The Food Coloring Rescue/Fail

The birds have started singing and the temps are slowly rising, but I still don’t think the mountain of snow in the middle of our cul-de-sac will melt till June. February of 2019 was a month for the Minnesota history books: the snowiest February ever. In Minnesota, that is saying a lot. A lot of snow, yes, but also a lot of “let’s just get through this month, this winter…heck, this day!”

The Food Coloring Rescue/Fail | Twin Cities Moms Blog

Like most moms, I was trying to keep it all together between the snowstorms and the school closings. Thankfully, I work from home so I didn’t have to take sick days. It still made for long days with three antsy kids though. So yes, I had a few moments of “whatever it takes” (even dragging out the forbidden Play-Doh). But one such moment caps them all.

Picture me shoveling a rather long driveway. Now, I actually enjoy shoveling, but it was that wet, heavy snow, and it was taking forever. But what I start project-wise, I just have to finish, so I kept plugging away. Meanwhile, the kids had been playing on the cul-de-sac mountain, but at 6, 4, and 2, they were getting cold and tired and were starting to fight over the sleds. So I came up with what I thought was a great idea to keep them occupied just a little longer. “Hey kids, why don’t you play with these bottles of food coloring gel in the snow? You can mix colors, make designs, and create art while Mommy finishes shoveling. Sound good?” We were all excited about the plan.

The Food Coloring Rescue/Fail | Twin Cities Moms Blog

Let’s just say it was a shortsighted vision. Sure, I was able to remove the rest of the snow from the driveway. But when we made the move to go back inside, I saw the destruction of color. Not only was the purple, blue, orange, pink, and yellow food coloring all over the snow (my original vision), but it was on their faces, mittens, coats, boots, hands, and snow pants. As I was wrestling them out of their winter gear, I, too, started showing signs of the food coloring virus. Then the colors were trampled inside our house, onto our entry rug, the floor, et cetera, et cetera. And now, as the snow has started to melt, the colors still mark our sidewalk and front steps.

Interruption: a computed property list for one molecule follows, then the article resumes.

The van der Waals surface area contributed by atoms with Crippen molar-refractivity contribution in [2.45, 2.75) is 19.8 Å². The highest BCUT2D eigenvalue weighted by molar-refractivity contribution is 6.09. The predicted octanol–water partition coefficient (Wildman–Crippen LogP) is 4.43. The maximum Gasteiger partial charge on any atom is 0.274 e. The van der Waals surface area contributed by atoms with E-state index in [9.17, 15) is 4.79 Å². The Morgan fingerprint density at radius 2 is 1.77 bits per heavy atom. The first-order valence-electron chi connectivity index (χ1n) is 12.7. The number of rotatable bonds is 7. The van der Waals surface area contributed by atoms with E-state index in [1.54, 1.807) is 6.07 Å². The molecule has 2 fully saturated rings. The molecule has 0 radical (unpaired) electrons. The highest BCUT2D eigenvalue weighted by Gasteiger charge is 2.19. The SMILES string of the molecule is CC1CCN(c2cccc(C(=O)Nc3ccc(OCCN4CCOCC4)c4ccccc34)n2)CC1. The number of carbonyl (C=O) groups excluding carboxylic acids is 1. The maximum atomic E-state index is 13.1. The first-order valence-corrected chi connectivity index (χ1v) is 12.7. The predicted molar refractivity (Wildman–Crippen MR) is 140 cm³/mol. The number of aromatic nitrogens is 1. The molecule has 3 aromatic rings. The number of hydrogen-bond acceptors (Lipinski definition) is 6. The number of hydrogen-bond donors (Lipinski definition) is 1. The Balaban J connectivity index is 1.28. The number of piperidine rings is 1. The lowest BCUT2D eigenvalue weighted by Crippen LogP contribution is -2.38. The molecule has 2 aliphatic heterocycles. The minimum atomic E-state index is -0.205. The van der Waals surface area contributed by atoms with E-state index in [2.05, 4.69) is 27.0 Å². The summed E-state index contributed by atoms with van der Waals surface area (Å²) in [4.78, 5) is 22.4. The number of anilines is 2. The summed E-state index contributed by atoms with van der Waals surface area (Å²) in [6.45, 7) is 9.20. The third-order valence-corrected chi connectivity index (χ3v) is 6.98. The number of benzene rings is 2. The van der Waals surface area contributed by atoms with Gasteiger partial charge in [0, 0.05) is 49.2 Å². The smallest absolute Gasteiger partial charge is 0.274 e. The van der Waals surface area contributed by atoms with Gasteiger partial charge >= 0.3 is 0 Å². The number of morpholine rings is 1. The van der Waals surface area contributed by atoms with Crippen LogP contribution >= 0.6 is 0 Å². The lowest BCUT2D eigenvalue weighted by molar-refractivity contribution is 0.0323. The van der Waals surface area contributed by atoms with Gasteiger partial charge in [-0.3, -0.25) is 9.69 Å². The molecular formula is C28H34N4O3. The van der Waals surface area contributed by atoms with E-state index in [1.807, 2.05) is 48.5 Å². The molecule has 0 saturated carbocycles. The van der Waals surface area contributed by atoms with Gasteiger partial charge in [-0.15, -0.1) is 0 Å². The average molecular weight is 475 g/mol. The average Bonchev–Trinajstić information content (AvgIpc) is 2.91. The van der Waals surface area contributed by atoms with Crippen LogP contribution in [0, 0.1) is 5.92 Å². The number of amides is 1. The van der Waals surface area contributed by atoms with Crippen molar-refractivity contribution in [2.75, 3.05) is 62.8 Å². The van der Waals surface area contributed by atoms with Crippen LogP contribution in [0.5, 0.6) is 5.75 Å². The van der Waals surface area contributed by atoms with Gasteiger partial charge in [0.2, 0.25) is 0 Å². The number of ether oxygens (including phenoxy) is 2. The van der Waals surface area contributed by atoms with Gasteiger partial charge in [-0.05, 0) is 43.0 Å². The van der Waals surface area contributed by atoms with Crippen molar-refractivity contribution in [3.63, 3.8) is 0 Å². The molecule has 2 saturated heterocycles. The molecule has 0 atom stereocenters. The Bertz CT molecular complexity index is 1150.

My husband has come to expect things like this from me. When he saw the huge purple-blue stain on our perfectly-suited-to-the-entryway rug, he raised his eyebrows and smiled: “Okaaaay, I see how the day went.” I shrugged and smiled back. It’s funny because I’m kind of a neat freak, but for some reason, these color stains don’t bother me. Instead, they tell me a story:

There once was a mom who needed to get a few things done. So she turned on the cartoons to make dinner, played a sick patient so she could close her eyes, let her bathroom become a playroom so she could shower, gave her children food coloring so she could shovel. It worked out (she made the dinner, got the cat nap, took the shower, shoveled the driveway) but not without a few knocks on the way (one too many cartoons, being poked with a pretend flu shot on her face fourteen times, one thousand toys in an 8×8 foot space, food coloring all over everything and everyone). But she did the task, the kids are fine, the people are fed, she’s showered up, and…the snow is finally melting.

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Jennifer is a writer, editor, and lover of words, history, trivia, and British crime shows. She and her husband have three young children, all of whom enjoy a good game of chase, cuddling, reading, and hours of cul-de-sac chalk drawing. You can learn more about Jennifer at www.porcupineedit.com. 

2 COMMENTS

  1. You had a great idea that I did as well, but you have to dilute the food coloring with water so it does not stain. 😊

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